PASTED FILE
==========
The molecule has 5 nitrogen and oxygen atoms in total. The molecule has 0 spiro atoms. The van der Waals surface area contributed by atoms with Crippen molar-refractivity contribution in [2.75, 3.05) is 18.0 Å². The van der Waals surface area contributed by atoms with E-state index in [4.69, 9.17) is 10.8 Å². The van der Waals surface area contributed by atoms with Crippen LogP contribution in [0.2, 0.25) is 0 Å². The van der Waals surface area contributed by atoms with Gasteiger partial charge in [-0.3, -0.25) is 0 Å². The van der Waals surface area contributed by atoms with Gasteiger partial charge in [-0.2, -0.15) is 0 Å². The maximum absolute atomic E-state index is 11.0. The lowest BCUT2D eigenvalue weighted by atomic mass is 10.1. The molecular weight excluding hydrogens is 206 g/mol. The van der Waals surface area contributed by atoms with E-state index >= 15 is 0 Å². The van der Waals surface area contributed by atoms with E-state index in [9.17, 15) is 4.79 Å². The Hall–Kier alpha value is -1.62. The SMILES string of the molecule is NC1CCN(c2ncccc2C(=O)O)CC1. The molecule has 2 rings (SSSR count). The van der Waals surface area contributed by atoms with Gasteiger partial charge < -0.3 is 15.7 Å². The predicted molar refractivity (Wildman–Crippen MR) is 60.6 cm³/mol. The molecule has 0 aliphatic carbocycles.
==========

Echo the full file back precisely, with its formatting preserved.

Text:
The molecule has 5 nitrogen and oxygen atoms in total. The molecule has 0 spiro atoms. The van der Waals surface area contributed by atoms with Crippen molar-refractivity contribution in [2.75, 3.05) is 18.0 Å². The van der Waals surface area contributed by atoms with E-state index in [4.69, 9.17) is 10.8 Å². The van der Waals surface area contributed by atoms with Crippen LogP contribution in [0.2, 0.25) is 0 Å². The van der Waals surface area contributed by atoms with Gasteiger partial charge in [-0.3, -0.25) is 0 Å². The van der Waals surface area contributed by atoms with Gasteiger partial charge in [-0.2, -0.15) is 0 Å². The maximum absolute atomic E-state index is 11.0. The lowest BCUT2D eigenvalue weighted by atomic mass is 10.1. The molecular weight excluding hydrogens is 206 g/mol. The van der Waals surface area contributed by atoms with E-state index >= 15 is 0 Å². The van der Waals surface area contributed by atoms with E-state index in [9.17, 15) is 4.79 Å². The Hall–Kier alpha value is -1.62. The SMILES string of the molecule is NC1CCN(c2ncccc2C(=O)O)CC1. The molecule has 2 rings (SSSR count). The van der Waals surface area contributed by atoms with Gasteiger partial charge < -0.3 is 15.7 Å². The predicted molar refractivity (Wildman–Crippen MR) is 60.6 cm³/mol. The molecule has 0 aliphatic carbocycles.